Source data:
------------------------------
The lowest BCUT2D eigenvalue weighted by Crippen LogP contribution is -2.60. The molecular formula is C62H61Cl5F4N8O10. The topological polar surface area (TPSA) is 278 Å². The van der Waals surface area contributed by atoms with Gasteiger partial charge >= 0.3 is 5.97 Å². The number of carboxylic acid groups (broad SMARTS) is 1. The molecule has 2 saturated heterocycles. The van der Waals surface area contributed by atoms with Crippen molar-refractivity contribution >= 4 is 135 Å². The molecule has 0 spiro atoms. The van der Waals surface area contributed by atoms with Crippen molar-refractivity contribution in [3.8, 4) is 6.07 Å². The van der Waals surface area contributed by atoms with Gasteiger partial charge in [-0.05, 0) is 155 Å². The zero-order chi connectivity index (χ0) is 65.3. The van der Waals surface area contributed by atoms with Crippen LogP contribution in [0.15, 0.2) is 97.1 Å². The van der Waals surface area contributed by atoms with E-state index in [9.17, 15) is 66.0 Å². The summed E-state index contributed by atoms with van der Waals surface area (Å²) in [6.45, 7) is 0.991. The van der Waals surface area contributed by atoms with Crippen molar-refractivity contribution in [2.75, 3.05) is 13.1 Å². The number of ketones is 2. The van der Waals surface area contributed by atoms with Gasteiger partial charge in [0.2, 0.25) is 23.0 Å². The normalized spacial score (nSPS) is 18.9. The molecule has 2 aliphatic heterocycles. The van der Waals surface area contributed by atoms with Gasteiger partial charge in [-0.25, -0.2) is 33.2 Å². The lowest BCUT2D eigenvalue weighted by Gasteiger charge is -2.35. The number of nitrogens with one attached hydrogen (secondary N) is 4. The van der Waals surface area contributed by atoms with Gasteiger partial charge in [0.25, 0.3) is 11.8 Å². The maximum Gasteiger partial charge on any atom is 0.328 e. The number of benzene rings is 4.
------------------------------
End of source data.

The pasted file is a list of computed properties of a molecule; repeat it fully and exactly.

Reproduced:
The lowest BCUT2D eigenvalue weighted by Crippen LogP contribution is -2.60. The molecular formula is C62H61Cl5F4N8O10. The topological polar surface area (TPSA) is 278 Å². The van der Waals surface area contributed by atoms with Gasteiger partial charge >= 0.3 is 5.97 Å². The number of carboxylic acid groups (broad SMARTS) is 1. The molecule has 2 saturated heterocycles. The van der Waals surface area contributed by atoms with Crippen molar-refractivity contribution >= 4 is 135 Å². The molecule has 0 spiro atoms. The van der Waals surface area contributed by atoms with Crippen molar-refractivity contribution in [3.8, 4) is 6.07 Å². The van der Waals surface area contributed by atoms with Gasteiger partial charge in [-0.05, 0) is 155 Å². The zero-order chi connectivity index (χ0) is 65.3. The van der Waals surface area contributed by atoms with Crippen LogP contribution in [0.15, 0.2) is 97.1 Å². The van der Waals surface area contributed by atoms with E-state index in [9.17, 15) is 66.0 Å². The summed E-state index contributed by atoms with van der Waals surface area (Å²) in [6.45, 7) is 0.991. The van der Waals surface area contributed by atoms with Crippen molar-refractivity contribution in [2.75, 3.05) is 13.1 Å². The number of ketones is 2. The van der Waals surface area contributed by atoms with Gasteiger partial charge in [0.2, 0.25) is 23.0 Å². The normalized spacial score (nSPS) is 18.9. The molecule has 2 aliphatic heterocycles. The van der Waals surface area contributed by atoms with Gasteiger partial charge in [-0.25, -0.2) is 33.2 Å². The lowest BCUT2D eigenvalue weighted by Gasteiger charge is -2.35. The number of nitrogens with one attached hydrogen (secondary N) is 4. The van der Waals surface area contributed by atoms with Gasteiger partial charge in [0.25, 0.3) is 11.8 Å². The maximum Gasteiger partial charge on any atom is 0.328 e. The number of benzene rings is 4.